'Blackfish' Documentary Traces '40-Year Experiment' of Killer Whales in Captivity

PHOTO: "Blackfish," a documentary focused on SeaWorld Orlandos orca Tilikum and claims captivity traumatizes killer whales, is being shown at the American Film Institutes AFI Docs film festival in Washington, D.C.
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SeaWorld trainer Dawn Brancheau and Tilikum, a killer whale, delighted an audience when they performed together, but the joyful scene of human and animal interaction ended when the giant orca pulled his trainer into the water and killed her.

Three years later, questions have persisted as to what led the 12,000-pound, 22-foot killer whale to behave in such a way, killing Brancheau, a woman who was remembered as one of the most gifted trainers at the Orlando, Fla., theme park.

"[I] didn't understand why a killer whale would essentially bite the hand that feeds it," said Gabriela Cowperthwaite, a filmmaker whose latest documentary, "Blackfish," examines how Tilikum and Brancheau arrived at that fateful moment three years ago and raises the question of whether killer whales should be held in captivity.

The American Film Institute's AFI Docs film festival in Washington, D.C. runs until Sunday.

"She's his trainer, so presumably they had this loving bond," Cowperthwaite said. "One of the things that shocked me the most was how violent and prolonged it was. That is the stuff of nightmares."

The violent death of Brancheau, a beautiful, blonde trainer who could have been the poster child for SeaWorld stunned the world, but judging by Tilikum's history, it may not have been a surprise.

There have been four deaths involving killer whales in captivity, and Tilikum, who makes a big splash with his audiences, has been associated with three of them.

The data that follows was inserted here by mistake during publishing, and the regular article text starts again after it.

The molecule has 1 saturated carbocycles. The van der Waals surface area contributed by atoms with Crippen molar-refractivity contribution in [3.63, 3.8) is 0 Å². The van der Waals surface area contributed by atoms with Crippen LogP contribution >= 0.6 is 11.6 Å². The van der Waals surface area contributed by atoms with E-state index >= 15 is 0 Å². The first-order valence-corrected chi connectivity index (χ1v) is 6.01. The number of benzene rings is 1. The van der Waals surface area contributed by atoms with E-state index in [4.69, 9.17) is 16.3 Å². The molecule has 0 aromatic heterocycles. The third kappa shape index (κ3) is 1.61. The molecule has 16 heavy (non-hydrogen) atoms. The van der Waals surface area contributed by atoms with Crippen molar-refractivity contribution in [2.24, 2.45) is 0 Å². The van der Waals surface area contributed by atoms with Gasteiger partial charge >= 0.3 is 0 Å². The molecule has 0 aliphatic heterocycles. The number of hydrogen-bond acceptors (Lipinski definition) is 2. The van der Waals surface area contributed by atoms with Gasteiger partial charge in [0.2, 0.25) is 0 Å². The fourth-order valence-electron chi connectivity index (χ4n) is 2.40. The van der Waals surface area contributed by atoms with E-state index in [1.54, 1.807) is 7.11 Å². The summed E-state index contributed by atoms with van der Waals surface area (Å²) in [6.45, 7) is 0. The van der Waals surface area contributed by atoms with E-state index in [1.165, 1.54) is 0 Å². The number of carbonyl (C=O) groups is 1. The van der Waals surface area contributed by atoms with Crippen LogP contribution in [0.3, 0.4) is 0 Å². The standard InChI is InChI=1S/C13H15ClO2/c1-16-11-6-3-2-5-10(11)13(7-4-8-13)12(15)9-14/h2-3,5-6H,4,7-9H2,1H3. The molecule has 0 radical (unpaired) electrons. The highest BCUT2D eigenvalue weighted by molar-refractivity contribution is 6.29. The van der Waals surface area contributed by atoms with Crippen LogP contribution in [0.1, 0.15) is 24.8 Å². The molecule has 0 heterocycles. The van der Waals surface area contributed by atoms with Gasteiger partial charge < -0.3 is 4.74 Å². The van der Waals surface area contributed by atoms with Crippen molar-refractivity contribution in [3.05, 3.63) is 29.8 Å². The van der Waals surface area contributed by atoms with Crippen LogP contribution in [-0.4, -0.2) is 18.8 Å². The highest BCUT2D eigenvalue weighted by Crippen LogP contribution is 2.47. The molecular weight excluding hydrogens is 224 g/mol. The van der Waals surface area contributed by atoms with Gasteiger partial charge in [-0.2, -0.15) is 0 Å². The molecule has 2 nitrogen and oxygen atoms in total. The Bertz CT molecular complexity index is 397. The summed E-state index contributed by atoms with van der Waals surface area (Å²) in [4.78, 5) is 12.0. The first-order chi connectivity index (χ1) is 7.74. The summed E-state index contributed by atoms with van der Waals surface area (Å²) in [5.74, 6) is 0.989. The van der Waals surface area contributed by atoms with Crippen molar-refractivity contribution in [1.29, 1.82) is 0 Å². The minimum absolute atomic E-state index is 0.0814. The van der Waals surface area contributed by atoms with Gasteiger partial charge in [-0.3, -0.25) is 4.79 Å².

John Hargrove, a former SeaWorld trainer, said the majesty and intelligence of the animals has made them into must-see attractions for visitors to the theme park.

"When people came to SeaWorld, they want to see that trainer in the water with those whales because they want their heart strings pulled on," he said. "They want to see the relationship between the whale and the trainer."

A 40-Year 'Experiment' Traced Back to the Beginning

In the wild, killer whales live in tightly-bound communities where the adult offspring never leave their mothers' sides. Each community has a completely different set of behaviors, including their own repertoire of vocalization.

The majestic animals also enjoy life spans similar to the length of a human life. The females can live to be more than a century old, while the males have a life span of 50 to 60 years.

"There is no documented case of a killer whale ever killing anybody in the wild. It's only in captivity where these incidents have happened," Cowperthwaite said.

In her film, she traces what she calls a 40-year experiment to capture the first killer whales for the first marine parks back to the beginning.

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